Portal:Ottawa

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Ottawa (/ˈɒtəwə/ or /ˈɒtəwɑː/) is the capital of Canada, a municipality and the second largest city within the Province of Ontario. Located in the Ottawa Valley in the eastern portion of Southern Ontario, the city lies on the southern banks of the Ottawa River, a major waterway forming the local boundary between the Provinces of Ontario and Quebec.
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Connected by several bridges to its Quebec neighbour, the city of Gatineau on the northern shores of the Ottawa River, the two cities and surrounding areas are designated the National Capital Region (NCR). Though governed by separate municipal governments, the federal lands within the region are administered by the National Capital Commission (NCC), a federal crown corporation charged with the responsibility of planning and managing the federal government's interests in the NCR.

Ottawa is situated on the south bank of the Ottawa River, and contains the mouths of the Rideau River and Rideau Canal. The oldest part of the city (including what remains of Bytown) is known as Lower Town, and occupies an area between the canal and the rivers. Across the canal to the west lies Centretown (often just called "downtown"), which is the city's financial and commercial hub. Situated between Centretown and the Ottawa River, the slight elevation of Parliament Hill is home to many of the capital's landmark government buildings, including the Peace Tower, and the legislative seat of Canada. As of June 29, 2007, the Rideau Canal, which stretches 202 km (126 mi) to Kingston, Fort Henry and four Martello towers in the Kingston area was recognized as a UNESCO World Heritage Site.
Blason ville ca Ottawa (Ontario).svg More about...Ottawa, its history and diversity

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The architecture of Ottawa is most marked by the city's role as the national capital of Canada. This gives the city a number of monumental structures designed to represent the federal government and the nation. It also means that as a city dominated by government bureaucrats, much of its architecture tends to be formalistic and functional. However, the city is also marked by Romantic and Picturesque styles of architecture such as the Parliament Building's gothic revival architecture.

While the political capital, Ottawa has always been heavily influenced from the larger cities of Toronto and Montreal. This has held true in architecture, and over its history Ottawa has followed the prevailing architectural trends popular in Canada and North America. The city is thus a mix of different styles, varying considerably based on what era a building or neighbourhood was constructed in. While founded in the early nineteenth century, few buildings survive from that era and the vast majority of the city's structures date from the twentieth century. Much of the downtown was also greatly transformed in the 1960s and 1970s, and the swath of suburbs that surround the city also date from this period.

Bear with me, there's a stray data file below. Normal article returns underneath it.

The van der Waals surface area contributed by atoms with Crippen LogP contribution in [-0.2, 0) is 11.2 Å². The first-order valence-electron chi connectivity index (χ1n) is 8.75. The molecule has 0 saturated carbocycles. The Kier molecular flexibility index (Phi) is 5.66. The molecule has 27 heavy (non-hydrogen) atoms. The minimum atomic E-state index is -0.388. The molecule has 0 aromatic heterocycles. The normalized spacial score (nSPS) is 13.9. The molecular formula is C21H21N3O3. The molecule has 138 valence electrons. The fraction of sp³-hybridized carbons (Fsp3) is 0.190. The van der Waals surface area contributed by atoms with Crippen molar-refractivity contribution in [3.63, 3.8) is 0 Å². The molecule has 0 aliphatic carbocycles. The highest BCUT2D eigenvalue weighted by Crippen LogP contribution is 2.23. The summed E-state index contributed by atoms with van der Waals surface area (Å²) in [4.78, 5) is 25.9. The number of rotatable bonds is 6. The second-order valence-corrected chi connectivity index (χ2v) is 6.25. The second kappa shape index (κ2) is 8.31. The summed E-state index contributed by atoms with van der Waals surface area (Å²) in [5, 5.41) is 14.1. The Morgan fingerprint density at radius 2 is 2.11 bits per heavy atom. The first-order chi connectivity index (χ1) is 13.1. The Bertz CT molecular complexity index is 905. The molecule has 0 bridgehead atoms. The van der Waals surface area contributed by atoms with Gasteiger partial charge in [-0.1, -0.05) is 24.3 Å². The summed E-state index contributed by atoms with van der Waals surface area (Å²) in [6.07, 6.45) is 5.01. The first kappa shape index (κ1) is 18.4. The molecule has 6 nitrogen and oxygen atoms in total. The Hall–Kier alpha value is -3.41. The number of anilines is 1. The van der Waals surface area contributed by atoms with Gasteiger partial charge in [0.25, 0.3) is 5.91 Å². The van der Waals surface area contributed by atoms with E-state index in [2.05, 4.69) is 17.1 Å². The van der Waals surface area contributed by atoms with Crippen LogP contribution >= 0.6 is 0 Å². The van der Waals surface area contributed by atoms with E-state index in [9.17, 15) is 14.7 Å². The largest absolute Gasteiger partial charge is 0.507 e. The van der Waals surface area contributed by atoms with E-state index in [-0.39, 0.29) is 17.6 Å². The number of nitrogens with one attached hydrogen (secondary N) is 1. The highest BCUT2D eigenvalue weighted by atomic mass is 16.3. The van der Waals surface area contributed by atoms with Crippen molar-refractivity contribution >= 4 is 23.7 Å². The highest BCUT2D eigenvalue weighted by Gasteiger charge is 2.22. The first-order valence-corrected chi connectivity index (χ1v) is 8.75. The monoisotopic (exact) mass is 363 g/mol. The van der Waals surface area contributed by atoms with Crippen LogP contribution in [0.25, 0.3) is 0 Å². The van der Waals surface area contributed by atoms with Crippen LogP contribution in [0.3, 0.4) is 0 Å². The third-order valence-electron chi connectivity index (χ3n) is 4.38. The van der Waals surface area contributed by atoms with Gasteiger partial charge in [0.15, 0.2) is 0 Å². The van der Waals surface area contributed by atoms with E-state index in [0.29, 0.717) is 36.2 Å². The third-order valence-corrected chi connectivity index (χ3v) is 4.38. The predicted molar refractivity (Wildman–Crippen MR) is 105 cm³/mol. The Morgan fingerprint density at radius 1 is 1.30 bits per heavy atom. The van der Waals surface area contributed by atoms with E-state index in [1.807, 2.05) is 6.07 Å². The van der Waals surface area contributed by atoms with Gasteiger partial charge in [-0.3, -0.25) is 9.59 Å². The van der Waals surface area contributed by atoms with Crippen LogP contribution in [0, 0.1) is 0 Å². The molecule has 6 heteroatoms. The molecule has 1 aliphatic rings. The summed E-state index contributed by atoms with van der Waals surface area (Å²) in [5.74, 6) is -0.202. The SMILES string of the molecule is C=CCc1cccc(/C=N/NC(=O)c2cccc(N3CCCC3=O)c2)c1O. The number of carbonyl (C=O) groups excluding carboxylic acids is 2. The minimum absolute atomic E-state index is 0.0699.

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The Canadian War Museum (CWM) (French: Musée canadien de la guerre) is Canada’s national museum of military history. Located in Ottawa, Ontario, the museum focuses on military conflicts that occurred on Canadian soil, involved Canadian forces, or had a significant effect on the country and its people. The conflicts range from early warfare among First Nations to today’s war on terror.
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Richard Caruthers "Rich" Little (born November 26, 1938) is a Canadian - American impressionist and voice actor. Little has long been known as a top impersonator of famous people throughout the world, which has resulted in him being referred to as "The Man of a Thousand Voices" (a title also associated with voice actor Mel Blanc).

Born in Ottawa, Ontario, Canada, Little was the middle of three sons. In his early teens, he formed a partnership with Geoff Scott, another budding impressionist, concentrating on reproducing the voices of Canadian politicians such as then-Prime Minister John Diefenbaker. Rich acted in Ottawa Little Theatre and became a successful disc jockey. In 1963, he was asked to audition by Mel Tormé, who was producing a new variety show for Judy Garland.

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  • ...that Forbes Magazine recently rated Ottawa the 4th cleanest city out of 300 cities worldwide?

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The Canadian Museum of Civilization in Gatineau, with the Ottawa River in the foreground.

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